Reclaiming the stacks: how ICT workers can contribute to a transition to ecosocialism


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This research investigates the role that information and communication technology workers can play in a transition to an environmentally stable and socially equitable society. Against a context of ICT's role in society, and the dominance of the capitalist mode of production in ICT, I explore alternative approaches in ICT and how they can contribute to an ecosocialist political programme. I provide evaluative criteria for how ICT workers can engage in and support initiatives to help transition to these alternatives.

1. Introduction

In the final synthesis of the sixth assessment report from the Intergovernmental Panel on Climate Change, the world's scientists presented a stark final warning to humanity: we are destroying the planet, and we need 'deep, rapid, and sustained' reduction in emissions in order to avoid irreversible loss and damage to nature and people (IPCC, 2023). Along with the report, UN Secretary-General António Guterres stated the need for climate action 'by every country and every sector and on every timeframe'(UN Press, 2023). For those of us that work in the ever-growing sector of information and communication technology (ICT) we face the question: what action should we take?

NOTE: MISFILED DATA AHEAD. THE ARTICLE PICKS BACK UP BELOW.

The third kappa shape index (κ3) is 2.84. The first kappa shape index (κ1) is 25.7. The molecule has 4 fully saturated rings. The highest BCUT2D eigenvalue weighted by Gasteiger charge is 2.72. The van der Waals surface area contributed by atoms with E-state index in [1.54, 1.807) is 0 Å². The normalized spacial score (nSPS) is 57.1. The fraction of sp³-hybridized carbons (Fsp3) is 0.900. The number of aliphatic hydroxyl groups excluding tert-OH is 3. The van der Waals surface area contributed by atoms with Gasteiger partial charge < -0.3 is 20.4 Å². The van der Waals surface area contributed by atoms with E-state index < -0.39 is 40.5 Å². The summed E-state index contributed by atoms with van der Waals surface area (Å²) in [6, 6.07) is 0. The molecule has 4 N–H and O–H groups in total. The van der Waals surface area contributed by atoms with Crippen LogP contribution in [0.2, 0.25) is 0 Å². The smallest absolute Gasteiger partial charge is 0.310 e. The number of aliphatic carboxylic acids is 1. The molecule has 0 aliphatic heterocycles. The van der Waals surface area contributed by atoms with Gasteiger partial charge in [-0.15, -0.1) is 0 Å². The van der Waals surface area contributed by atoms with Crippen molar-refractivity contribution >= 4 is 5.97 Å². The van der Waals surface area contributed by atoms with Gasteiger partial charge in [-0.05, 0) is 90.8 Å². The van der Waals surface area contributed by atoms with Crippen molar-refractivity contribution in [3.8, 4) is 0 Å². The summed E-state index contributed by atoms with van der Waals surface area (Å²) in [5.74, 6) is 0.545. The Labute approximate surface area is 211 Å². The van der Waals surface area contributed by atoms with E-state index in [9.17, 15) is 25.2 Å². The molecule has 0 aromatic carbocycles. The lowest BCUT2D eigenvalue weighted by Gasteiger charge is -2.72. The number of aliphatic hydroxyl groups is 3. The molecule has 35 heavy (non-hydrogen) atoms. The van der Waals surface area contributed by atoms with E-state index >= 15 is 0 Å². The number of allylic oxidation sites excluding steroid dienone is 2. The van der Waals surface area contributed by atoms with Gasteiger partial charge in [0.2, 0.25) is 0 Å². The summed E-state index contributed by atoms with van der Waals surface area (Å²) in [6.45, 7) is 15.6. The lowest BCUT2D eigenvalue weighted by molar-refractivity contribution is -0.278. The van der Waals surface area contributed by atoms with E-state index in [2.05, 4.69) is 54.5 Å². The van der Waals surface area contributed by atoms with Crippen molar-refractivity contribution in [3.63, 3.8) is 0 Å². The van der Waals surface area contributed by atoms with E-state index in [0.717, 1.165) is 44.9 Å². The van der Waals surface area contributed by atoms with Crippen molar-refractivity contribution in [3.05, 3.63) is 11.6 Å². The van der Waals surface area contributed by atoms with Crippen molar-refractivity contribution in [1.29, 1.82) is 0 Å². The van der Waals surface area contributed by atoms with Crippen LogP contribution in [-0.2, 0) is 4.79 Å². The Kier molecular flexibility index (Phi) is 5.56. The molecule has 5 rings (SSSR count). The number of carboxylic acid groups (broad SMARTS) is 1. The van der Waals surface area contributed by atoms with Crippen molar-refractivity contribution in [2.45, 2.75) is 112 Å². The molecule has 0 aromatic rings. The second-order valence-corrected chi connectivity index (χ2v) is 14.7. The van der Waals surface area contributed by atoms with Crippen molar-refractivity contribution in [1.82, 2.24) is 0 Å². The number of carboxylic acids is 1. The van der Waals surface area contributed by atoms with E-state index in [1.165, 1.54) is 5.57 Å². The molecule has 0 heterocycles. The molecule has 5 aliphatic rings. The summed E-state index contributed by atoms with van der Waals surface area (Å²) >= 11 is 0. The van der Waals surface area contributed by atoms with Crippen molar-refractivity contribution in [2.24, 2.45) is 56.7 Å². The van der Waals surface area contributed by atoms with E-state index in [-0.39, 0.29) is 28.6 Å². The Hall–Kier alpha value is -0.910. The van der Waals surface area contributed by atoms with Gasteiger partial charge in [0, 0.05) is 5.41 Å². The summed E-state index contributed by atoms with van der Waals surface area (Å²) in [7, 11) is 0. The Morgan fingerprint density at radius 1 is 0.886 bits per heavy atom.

The IPCC is unequivocal as to the cause of the crises of our times: human activity (IPCC, 2023, p. 4). We are altering the planet to such a degree that the change has been proposed as its own geological epoch: the Anthropocene (Syvitski et al., 2020). Others hone this further, asserting that it is not the presence of humans per se that is the cause, but the very particular configuration of our recent social history: capitalism and growth (Hickel, 2020). We are in the Capitalocene, and only an alternative to capitalism will get us out of it (Moore, 2017).

In all of this, one of the sectors with a major role to play is ICT. Computing and communication devices are integral to our society - from our phones to our computers to the servers and global infrastructure that networks them together. ICT has a significant environmental impact of its own through the lifecycle of its physical devices (Freitag et al., 2021), but also an enabling and structural effect on the impact of other sectors and society in general (Hilty and Aebischer, 2015).

With such impact, ICT has the potential to be a liberatory technology at scale. Yet, much of ICT has been captured for capitalist ends. The `Big Tech' corporations are some of the largest capitalist structures in the world. They represent the majority of companies to have ever attained over $1 trillion in market capitalization (Monica, 2021). The result is "an intensification of labour and environmental exploitation on a planetary scale" (Likavčan and Scholz-Wäckerle, 2022)1. The paradigm of digital capitalism needs to be undone if we are to stand a chance of combatting climate change. What can challenge its dominance?